I hope you’re right. The prospect of Monbiot’s Totalitarian Capitalism seems all too real to me at the moment.
I’m currently listening to Friendly Fascism, by Bertrand Gross. It was written before Reagan was elected, first published in 1980, and the author notes in the introduction that the first publisher to have accepted it was closed down by its parent company a week or so before publication. (Not enough cash-flow was the excuse.)
I have been considering posting a review in the off-topic parts of this community, as it has some fascinating insights into where the US has been heading - and leading the rest of the world.
Essentially, we might call ourselves a democracy but on issues of real importance none of our major parties is willing to counter the ‘real rulers’ of capitalism. We are stuck between a choice of lizards.
For insights into how we got where we are, I recommend Democracy in Chains. Its focus is the US, but the impacts are global.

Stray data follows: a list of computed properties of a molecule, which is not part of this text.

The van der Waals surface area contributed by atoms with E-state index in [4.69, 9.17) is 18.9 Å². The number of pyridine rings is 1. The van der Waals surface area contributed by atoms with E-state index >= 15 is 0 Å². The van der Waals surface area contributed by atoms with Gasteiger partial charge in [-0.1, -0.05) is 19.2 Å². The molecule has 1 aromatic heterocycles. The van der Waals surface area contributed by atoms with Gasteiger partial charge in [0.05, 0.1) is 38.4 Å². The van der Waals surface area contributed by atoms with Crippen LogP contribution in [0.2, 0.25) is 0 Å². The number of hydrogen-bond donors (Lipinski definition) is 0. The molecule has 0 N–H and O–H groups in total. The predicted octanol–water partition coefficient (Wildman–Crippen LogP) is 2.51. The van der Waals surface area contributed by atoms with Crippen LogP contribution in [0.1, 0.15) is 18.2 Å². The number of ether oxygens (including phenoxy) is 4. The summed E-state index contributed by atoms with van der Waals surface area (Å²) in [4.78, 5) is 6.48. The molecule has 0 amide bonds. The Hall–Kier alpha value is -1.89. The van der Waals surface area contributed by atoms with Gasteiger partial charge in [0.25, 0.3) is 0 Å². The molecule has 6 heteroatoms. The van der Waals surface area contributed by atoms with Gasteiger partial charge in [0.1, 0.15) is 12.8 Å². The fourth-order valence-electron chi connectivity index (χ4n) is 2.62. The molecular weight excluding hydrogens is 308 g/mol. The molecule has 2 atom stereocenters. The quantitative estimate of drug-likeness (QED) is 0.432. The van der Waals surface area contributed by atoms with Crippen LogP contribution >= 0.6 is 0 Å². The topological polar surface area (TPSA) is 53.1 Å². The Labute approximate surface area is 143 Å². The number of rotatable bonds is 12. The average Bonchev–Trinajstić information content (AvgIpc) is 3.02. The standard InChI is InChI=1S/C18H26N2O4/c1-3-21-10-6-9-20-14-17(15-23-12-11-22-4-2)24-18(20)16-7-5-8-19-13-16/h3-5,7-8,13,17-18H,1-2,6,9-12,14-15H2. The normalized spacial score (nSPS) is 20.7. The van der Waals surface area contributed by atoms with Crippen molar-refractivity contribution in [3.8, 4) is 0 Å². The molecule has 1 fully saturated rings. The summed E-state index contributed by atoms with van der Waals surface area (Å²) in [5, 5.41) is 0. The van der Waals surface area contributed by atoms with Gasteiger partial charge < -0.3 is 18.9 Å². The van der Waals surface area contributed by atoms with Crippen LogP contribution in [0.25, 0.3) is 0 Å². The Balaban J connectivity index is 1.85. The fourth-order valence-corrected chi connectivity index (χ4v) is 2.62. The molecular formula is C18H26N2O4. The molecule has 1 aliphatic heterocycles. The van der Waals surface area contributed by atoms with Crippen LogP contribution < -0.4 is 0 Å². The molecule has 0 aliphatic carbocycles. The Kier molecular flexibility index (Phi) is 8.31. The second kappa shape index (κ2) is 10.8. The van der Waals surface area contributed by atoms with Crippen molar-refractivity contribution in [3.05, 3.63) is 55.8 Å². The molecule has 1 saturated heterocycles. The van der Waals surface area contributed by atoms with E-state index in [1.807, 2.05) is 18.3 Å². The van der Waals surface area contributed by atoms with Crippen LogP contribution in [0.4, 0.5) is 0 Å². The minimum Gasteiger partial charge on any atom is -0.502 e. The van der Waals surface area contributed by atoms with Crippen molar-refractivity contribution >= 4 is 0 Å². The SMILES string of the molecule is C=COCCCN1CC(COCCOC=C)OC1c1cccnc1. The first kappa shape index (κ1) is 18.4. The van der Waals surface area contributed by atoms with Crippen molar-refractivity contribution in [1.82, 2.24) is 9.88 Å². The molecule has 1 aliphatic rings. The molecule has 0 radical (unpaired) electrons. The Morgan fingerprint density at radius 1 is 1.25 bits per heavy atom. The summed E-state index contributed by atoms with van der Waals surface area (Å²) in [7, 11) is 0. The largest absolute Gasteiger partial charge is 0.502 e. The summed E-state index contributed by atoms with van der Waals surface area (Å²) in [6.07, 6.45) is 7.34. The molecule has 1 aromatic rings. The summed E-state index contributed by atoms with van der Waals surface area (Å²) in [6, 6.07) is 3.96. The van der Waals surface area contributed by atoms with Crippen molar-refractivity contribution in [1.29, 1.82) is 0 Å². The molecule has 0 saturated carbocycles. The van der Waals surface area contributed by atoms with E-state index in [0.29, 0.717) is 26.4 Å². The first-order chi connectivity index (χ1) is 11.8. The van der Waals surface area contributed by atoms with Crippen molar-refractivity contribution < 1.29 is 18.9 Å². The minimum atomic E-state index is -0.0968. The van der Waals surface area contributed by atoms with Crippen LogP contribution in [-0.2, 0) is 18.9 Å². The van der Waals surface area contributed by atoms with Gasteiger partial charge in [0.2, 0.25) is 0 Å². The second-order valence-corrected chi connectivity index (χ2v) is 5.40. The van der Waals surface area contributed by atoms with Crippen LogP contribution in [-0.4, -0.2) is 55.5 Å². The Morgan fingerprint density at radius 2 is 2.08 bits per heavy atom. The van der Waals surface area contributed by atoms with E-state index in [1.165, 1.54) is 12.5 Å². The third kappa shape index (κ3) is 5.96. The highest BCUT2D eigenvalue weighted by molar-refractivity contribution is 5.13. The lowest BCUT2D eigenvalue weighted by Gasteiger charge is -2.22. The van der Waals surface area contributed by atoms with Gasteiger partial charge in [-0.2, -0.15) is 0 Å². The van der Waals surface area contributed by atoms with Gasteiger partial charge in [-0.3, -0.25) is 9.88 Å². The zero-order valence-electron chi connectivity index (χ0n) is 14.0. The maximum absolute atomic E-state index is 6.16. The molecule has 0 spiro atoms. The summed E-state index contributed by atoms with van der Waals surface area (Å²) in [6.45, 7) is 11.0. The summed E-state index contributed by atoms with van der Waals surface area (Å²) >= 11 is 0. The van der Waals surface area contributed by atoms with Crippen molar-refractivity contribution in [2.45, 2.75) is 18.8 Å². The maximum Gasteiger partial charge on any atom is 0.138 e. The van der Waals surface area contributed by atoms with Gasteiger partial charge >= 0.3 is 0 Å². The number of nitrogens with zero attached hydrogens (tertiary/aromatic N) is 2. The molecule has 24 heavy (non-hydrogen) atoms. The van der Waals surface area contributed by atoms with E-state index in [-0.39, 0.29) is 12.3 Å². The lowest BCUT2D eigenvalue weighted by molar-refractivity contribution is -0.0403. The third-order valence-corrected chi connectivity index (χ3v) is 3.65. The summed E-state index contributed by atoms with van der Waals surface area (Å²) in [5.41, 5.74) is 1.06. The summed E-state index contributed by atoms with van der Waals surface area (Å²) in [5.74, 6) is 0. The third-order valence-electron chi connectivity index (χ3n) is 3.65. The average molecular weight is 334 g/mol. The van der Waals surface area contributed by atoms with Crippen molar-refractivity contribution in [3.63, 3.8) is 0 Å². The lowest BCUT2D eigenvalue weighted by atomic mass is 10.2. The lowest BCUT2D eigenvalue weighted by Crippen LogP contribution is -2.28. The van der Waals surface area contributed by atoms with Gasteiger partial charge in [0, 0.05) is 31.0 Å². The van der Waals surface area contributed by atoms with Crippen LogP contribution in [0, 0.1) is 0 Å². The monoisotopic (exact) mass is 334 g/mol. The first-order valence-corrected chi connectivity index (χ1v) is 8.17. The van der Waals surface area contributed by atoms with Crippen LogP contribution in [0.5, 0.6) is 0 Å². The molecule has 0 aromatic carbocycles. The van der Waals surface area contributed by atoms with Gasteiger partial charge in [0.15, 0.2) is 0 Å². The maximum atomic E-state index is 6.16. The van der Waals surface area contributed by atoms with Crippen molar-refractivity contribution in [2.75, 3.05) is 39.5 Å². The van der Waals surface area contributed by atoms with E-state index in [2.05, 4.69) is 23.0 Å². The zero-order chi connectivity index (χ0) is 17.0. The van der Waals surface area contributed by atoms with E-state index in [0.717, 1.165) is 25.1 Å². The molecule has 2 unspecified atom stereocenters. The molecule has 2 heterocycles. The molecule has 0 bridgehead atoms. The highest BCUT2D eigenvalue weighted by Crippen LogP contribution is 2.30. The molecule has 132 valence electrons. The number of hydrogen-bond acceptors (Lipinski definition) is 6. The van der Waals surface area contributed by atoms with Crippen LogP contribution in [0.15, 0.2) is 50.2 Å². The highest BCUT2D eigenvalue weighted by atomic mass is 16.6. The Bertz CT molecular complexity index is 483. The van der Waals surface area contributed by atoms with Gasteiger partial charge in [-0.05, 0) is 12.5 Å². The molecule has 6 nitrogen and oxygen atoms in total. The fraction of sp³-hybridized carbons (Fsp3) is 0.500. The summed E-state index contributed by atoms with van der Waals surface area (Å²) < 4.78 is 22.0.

And a more recent contribution from a former governor of the Reserve Bank:
Which, unless I miss my guess, is precisely as our overlords want it. Divide and rule.
Precisely. Get people worried about migrants, refugees, or ‘others’, and they will ignore the ways in which their ‘democracy’ is actually a duopoly that votes the same way on important (as opposed to publicised) issues.
This is why Machiavelli is worth reading - he lifts the drape.
The more things change, the more they stay the same. Reliance on Market Forces is really just the privileged organising things so they can avoid paying their fair share. Hence the push for lower taxes on them and their businesses.
and something a bit more philosophical:
In a nutshell: